Slightly more clarity can be gleaned from the statement of the video’s director, Saskia Dixie. Dixie said: “I wanted to create something that responded directly to the form and patterning of Sinead’s track … The passing of time is a reliable certainty that drives on regardless of what contrasting state you are currently embodying, so this became the base thread for the piece. Simple domestic activities swell into loops that feel absurd and almost choreographic in parts of the work.”
She added, “Whilst action and consequence are mapped out visually, time becomes fragmented, as the action takes place in the neutral arena, and the result, a mark or stain, comes through into the performative sphere.”
Although Snail Mail’s latest record, Valentine, is a breakup album, it’s not just a study of bitterness, and “Glory” is one of the tracks that retains a little bit of love for the object of Lindsey Jordan’s affection. At the chorus, she drones, “You owe me / You own me / I could never hurt you, my love / You know me.”
This is proved wrong on other tracks on the record, like the downright violent title track (covered in a previous week of Annotated On Rotation). And asserting “You owe me” and “You own me” doesn’t exactly spell happily ever after, but the vulnerability in “I could never hurt you, my love / You know me” still makes the chorus of “Glory” a glimpse of tenderness.
Valentine expands beyond the inde-rock of Lush, Jordan’s debut that rocketed her to fame at 18 years old, experimenting with other genres, but tracks like “Glory” remind listeners of where Snail Mail began.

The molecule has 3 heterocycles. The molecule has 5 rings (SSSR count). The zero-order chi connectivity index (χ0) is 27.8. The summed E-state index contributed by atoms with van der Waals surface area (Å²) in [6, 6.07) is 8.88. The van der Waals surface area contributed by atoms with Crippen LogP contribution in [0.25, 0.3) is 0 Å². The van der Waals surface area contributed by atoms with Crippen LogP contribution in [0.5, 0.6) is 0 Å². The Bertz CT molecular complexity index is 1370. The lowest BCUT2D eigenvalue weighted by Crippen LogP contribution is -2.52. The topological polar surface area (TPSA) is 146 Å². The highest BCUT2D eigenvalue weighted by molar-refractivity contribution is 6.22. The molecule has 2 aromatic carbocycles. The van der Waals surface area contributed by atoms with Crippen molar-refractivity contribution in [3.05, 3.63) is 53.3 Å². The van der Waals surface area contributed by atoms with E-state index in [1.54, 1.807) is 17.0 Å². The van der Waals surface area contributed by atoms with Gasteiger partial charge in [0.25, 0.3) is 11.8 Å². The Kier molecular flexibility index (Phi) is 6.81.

Kristine Leschper, the singer-songwriter and multidisciplinary artist known for leading her other project, Mothers, has announced an upcoming debut album under her own name, The Opening, Or Closing Of A Door, and shared the single “Ribbon.” Leschper’s first single outside of Mothers, “Figure And I,” was released earlier this year. Mothers last released an album in 2018, their sophomore record Render Another Ugly Method.
The visuals for “Ribbon” — directed by Leschper — are as mesmerizing as the song itself, serving as a quirky performance video showcasing the woodwinds and strings on the track with a healthy dose of visual ASMR.
In a statement, Leschper said, “I found myself wanting to explore love songs, and this is really the framework of The Opening, Or Closing Of A Door. ‘Ribbon’ is a love song that holds a certain tension — it is the taut line of attempting to read the intentions of another, built with imagery of opposing materialities: a knife meets a ribbon, asking for a kind of vulnerability. A suggestion of something new emerging at this intersection.”
Robert Plant and Alison Krauss have reunited for a new collaborative LP, Raise the Roof, 14 years after their first album together. They’ve shared only two singles from the project, “High and Lonesome” (featured in a previous edition of Annotated On Rotation) and now “It Don’t Bother Me.”
The latest track — and last single Plant and Krauss plan to release before the album drops later in November — is a cover of Scottish folk musician Bert Jansch’s “It Don’t Bother Me,” from his 1965 album of the same name. The original is acoustic and sparse, and on their version, Plant and Krauss add layers of drums that give the track a new driving rhythm.
In a statement about the cover, Plant said, “I’ve been a big follower of Bert Jansch’s work since I was a teenager, and of that whole Irish, Scottish, English folk style that has a different lilt and different lyrical perspective. I was very keen to bring some of that into the picture.”